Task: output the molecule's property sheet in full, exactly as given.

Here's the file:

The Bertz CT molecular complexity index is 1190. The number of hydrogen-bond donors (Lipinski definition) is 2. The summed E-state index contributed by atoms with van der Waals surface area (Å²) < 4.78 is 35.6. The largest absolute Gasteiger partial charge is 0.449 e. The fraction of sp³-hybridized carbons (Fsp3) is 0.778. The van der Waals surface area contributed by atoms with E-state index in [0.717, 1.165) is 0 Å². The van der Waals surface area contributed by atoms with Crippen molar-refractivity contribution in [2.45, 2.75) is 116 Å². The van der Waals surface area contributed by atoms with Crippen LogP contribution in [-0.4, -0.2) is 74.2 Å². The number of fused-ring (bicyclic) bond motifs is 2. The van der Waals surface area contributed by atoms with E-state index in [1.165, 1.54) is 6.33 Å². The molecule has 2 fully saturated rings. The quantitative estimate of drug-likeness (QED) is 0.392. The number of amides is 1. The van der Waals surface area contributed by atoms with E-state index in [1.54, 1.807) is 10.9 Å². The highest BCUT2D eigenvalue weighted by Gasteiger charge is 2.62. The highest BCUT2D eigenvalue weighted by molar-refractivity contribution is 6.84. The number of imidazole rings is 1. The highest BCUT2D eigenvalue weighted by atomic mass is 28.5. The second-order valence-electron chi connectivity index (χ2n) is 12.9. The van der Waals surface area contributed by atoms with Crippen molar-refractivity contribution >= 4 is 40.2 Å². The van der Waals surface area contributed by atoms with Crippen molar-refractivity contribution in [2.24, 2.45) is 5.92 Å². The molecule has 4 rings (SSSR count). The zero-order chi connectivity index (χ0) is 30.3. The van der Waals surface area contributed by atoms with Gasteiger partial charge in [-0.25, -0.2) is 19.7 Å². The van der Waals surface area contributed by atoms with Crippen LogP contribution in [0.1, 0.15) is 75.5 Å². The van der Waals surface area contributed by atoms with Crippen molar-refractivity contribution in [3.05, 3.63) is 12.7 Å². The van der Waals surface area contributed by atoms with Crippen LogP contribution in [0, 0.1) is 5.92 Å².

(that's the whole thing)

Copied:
The Bertz CT molecular complexity index is 1190. The number of hydrogen-bond donors (Lipinski definition) is 2. The summed E-state index contributed by atoms with van der Waals surface area (Å²) < 4.78 is 35.6. The largest absolute Gasteiger partial charge is 0.449 e. The fraction of sp³-hybridized carbons (Fsp3) is 0.778. The van der Waals surface area contributed by atoms with E-state index in [0.717, 1.165) is 0 Å². The van der Waals surface area contributed by atoms with Crippen molar-refractivity contribution in [2.45, 2.75) is 116 Å². The van der Waals surface area contributed by atoms with Crippen LogP contribution in [-0.4, -0.2) is 74.2 Å². The number of fused-ring (bicyclic) bond motifs is 2. The van der Waals surface area contributed by atoms with E-state index in [1.165, 1.54) is 6.33 Å². The molecule has 2 fully saturated rings. The quantitative estimate of drug-likeness (QED) is 0.392. The number of amides is 1. The van der Waals surface area contributed by atoms with E-state index in [1.54, 1.807) is 10.9 Å². The highest BCUT2D eigenvalue weighted by Gasteiger charge is 2.62. The highest BCUT2D eigenvalue weighted by molar-refractivity contribution is 6.84. The number of imidazole rings is 1. The highest BCUT2D eigenvalue weighted by atomic mass is 28.5. The second-order valence-electron chi connectivity index (χ2n) is 12.9. The van der Waals surface area contributed by atoms with Crippen molar-refractivity contribution >= 4 is 40.2 Å². The van der Waals surface area contributed by atoms with Crippen molar-refractivity contribution in [2.24, 2.45) is 5.92 Å². The molecule has 4 rings (SSSR count). The zero-order chi connectivity index (χ0) is 30.3. The van der Waals surface area contributed by atoms with Gasteiger partial charge in [-0.25, -0.2) is 19.7 Å². The van der Waals surface area contributed by atoms with Crippen LogP contribution in [0.1, 0.15) is 75.5 Å². The van der Waals surface area contributed by atoms with Crippen molar-refractivity contribution in [3.05, 3.63) is 12.7 Å². The van der Waals surface area contributed by atoms with Crippen LogP contribution in [0, 0.1) is 5.92 Å².